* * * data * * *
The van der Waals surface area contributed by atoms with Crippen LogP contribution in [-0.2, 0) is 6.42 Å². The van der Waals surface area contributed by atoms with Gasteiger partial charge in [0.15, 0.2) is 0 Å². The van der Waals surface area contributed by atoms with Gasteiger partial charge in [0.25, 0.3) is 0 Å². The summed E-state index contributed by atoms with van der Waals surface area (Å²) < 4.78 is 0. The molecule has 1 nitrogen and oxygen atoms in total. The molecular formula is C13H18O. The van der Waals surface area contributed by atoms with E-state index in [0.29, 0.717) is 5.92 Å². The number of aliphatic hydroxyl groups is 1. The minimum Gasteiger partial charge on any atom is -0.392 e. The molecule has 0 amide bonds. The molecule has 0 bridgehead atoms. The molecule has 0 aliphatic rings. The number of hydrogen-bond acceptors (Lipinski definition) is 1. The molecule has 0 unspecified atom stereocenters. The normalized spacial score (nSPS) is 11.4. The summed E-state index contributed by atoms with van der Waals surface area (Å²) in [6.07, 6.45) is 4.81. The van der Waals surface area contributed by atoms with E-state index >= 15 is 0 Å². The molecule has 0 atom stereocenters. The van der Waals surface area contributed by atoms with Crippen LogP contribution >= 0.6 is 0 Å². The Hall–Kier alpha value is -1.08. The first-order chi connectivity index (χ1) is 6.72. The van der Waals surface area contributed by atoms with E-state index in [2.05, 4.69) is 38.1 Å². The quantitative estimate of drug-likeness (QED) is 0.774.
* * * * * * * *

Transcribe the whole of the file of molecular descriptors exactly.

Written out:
The van der Waals surface area contributed by atoms with Crippen LogP contribution in [-0.2, 0) is 6.42 Å². The van der Waals surface area contributed by atoms with Gasteiger partial charge in [0.15, 0.2) is 0 Å². The van der Waals surface area contributed by atoms with Gasteiger partial charge in [0.25, 0.3) is 0 Å². The summed E-state index contributed by atoms with van der Waals surface area (Å²) < 4.78 is 0. The molecule has 1 nitrogen and oxygen atoms in total. The molecular formula is C13H18O. The van der Waals surface area contributed by atoms with E-state index in [0.29, 0.717) is 5.92 Å². The number of aliphatic hydroxyl groups is 1. The minimum Gasteiger partial charge on any atom is -0.392 e. The molecule has 0 amide bonds. The molecule has 0 bridgehead atoms. The molecule has 0 aliphatic rings. The number of hydrogen-bond acceptors (Lipinski definition) is 1. The molecule has 0 unspecified atom stereocenters. The normalized spacial score (nSPS) is 11.4. The summed E-state index contributed by atoms with van der Waals surface area (Å²) in [6.07, 6.45) is 4.81. The van der Waals surface area contributed by atoms with E-state index >= 15 is 0 Å². The molecule has 0 atom stereocenters. The van der Waals surface area contributed by atoms with Crippen LogP contribution >= 0.6 is 0 Å². The Hall–Kier alpha value is -1.08. The first-order chi connectivity index (χ1) is 6.72. The van der Waals surface area contributed by atoms with E-state index in [2.05, 4.69) is 38.1 Å². The quantitative estimate of drug-likeness (QED) is 0.774.